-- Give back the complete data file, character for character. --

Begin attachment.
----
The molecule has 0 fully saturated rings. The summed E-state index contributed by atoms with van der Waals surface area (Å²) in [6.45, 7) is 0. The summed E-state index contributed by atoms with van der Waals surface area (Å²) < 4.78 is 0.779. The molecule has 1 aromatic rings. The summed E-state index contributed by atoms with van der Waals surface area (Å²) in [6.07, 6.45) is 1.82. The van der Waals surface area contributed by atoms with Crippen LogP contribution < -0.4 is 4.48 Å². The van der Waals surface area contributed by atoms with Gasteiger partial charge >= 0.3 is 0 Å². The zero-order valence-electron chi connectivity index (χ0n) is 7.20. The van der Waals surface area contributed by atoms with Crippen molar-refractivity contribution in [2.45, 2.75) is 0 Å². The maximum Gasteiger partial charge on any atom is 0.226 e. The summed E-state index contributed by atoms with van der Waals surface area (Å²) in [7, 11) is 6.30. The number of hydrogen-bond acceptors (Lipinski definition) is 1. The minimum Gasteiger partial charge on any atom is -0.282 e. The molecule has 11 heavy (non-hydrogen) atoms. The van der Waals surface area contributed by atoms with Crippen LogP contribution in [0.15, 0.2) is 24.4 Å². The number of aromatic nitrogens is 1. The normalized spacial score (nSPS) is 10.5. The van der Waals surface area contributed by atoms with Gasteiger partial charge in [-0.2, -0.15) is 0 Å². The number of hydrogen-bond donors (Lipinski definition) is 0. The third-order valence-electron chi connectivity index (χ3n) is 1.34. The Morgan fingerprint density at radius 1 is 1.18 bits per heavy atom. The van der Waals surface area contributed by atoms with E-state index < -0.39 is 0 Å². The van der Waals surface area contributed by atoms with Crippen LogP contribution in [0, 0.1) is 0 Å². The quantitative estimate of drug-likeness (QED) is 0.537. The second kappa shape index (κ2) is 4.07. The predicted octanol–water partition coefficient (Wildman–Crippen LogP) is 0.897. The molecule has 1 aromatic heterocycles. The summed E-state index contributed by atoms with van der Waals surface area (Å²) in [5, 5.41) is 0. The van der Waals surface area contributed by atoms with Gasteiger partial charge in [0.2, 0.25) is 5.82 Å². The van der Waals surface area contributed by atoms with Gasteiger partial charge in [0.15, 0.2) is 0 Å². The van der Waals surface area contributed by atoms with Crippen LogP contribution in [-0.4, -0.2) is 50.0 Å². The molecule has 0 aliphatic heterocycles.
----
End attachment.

The molecule has 0 fully saturated rings. The summed E-state index contributed by atoms with van der Waals surface area (Å²) in [6.45, 7) is 0. The summed E-state index contributed by atoms with van der Waals surface area (Å²) < 4.78 is 0.779. The molecule has 1 aromatic rings. The summed E-state index contributed by atoms with van der Waals surface area (Å²) in [6.07, 6.45) is 1.82. The van der Waals surface area contributed by atoms with Crippen LogP contribution < -0.4 is 4.48 Å². The van der Waals surface area contributed by atoms with Gasteiger partial charge >= 0.3 is 0 Å². The zero-order valence-electron chi connectivity index (χ0n) is 7.20. The van der Waals surface area contributed by atoms with Crippen molar-refractivity contribution in [2.45, 2.75) is 0 Å². The maximum Gasteiger partial charge on any atom is 0.226 e. The summed E-state index contributed by atoms with van der Waals surface area (Å²) in [7, 11) is 6.30. The number of hydrogen-bond acceptors (Lipinski definition) is 1. The minimum Gasteiger partial charge on any atom is -0.282 e. The molecule has 11 heavy (non-hydrogen) atoms. The van der Waals surface area contributed by atoms with Crippen LogP contribution in [0.15, 0.2) is 24.4 Å². The number of aromatic nitrogens is 1. The normalized spacial score (nSPS) is 10.5. The van der Waals surface area contributed by atoms with Gasteiger partial charge in [-0.2, -0.15) is 0 Å². The number of hydrogen-bond donors (Lipinski definition) is 0. The third-order valence-electron chi connectivity index (χ3n) is 1.34. The Morgan fingerprint density at radius 1 is 1.18 bits per heavy atom. The van der Waals surface area contributed by atoms with E-state index < -0.39 is 0 Å². The van der Waals surface area contributed by atoms with Crippen LogP contribution in [0, 0.1) is 0 Å². The quantitative estimate of drug-likeness (QED) is 0.537. The second kappa shape index (κ2) is 4.07. The predicted octanol–water partition coefficient (Wildman–Crippen LogP) is 0.897. The molecule has 1 aromatic heterocycles. The summed E-state index contributed by atoms with van der Waals surface area (Å²) in [5, 5.41) is 0. The van der Waals surface area contributed by atoms with Gasteiger partial charge in [0.2, 0.25) is 5.82 Å². The van der Waals surface area contributed by atoms with Gasteiger partial charge in [0.15, 0.2) is 0 Å². The van der Waals surface area contributed by atoms with Crippen LogP contribution in [-0.4, -0.2) is 50.0 Å². The molecule has 0 aliphatic heterocycles.